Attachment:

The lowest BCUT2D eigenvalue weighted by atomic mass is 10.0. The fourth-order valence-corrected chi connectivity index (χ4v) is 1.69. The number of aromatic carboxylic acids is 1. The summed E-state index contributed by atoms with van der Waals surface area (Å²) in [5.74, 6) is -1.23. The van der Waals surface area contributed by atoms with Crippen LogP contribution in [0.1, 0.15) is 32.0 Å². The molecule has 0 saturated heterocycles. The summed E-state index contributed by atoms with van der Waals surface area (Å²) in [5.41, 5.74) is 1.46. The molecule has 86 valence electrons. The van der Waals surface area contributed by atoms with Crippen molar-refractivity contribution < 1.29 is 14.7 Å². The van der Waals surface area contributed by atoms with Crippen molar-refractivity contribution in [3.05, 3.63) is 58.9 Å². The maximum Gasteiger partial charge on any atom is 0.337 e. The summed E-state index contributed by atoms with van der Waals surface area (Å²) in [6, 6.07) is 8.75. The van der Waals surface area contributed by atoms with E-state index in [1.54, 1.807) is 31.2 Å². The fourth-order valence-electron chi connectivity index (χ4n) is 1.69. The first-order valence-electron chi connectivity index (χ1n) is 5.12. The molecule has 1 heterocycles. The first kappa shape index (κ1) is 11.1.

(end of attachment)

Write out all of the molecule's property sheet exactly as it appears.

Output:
The lowest BCUT2D eigenvalue weighted by atomic mass is 10.0. The fourth-order valence-corrected chi connectivity index (χ4v) is 1.69. The number of aromatic carboxylic acids is 1. The summed E-state index contributed by atoms with van der Waals surface area (Å²) in [5.74, 6) is -1.23. The van der Waals surface area contributed by atoms with Crippen LogP contribution in [0.1, 0.15) is 32.0 Å². The molecule has 0 saturated heterocycles. The summed E-state index contributed by atoms with van der Waals surface area (Å²) in [5.41, 5.74) is 1.46. The molecule has 86 valence electrons. The van der Waals surface area contributed by atoms with Crippen molar-refractivity contribution < 1.29 is 14.7 Å². The van der Waals surface area contributed by atoms with Crippen molar-refractivity contribution in [3.05, 3.63) is 58.9 Å². The maximum Gasteiger partial charge on any atom is 0.337 e. The summed E-state index contributed by atoms with van der Waals surface area (Å²) in [6, 6.07) is 8.75. The van der Waals surface area contributed by atoms with E-state index in [1.54, 1.807) is 31.2 Å². The fourth-order valence-electron chi connectivity index (χ4n) is 1.69. The first-order valence-electron chi connectivity index (χ1n) is 5.12. The molecule has 1 heterocycles. The first kappa shape index (κ1) is 11.1.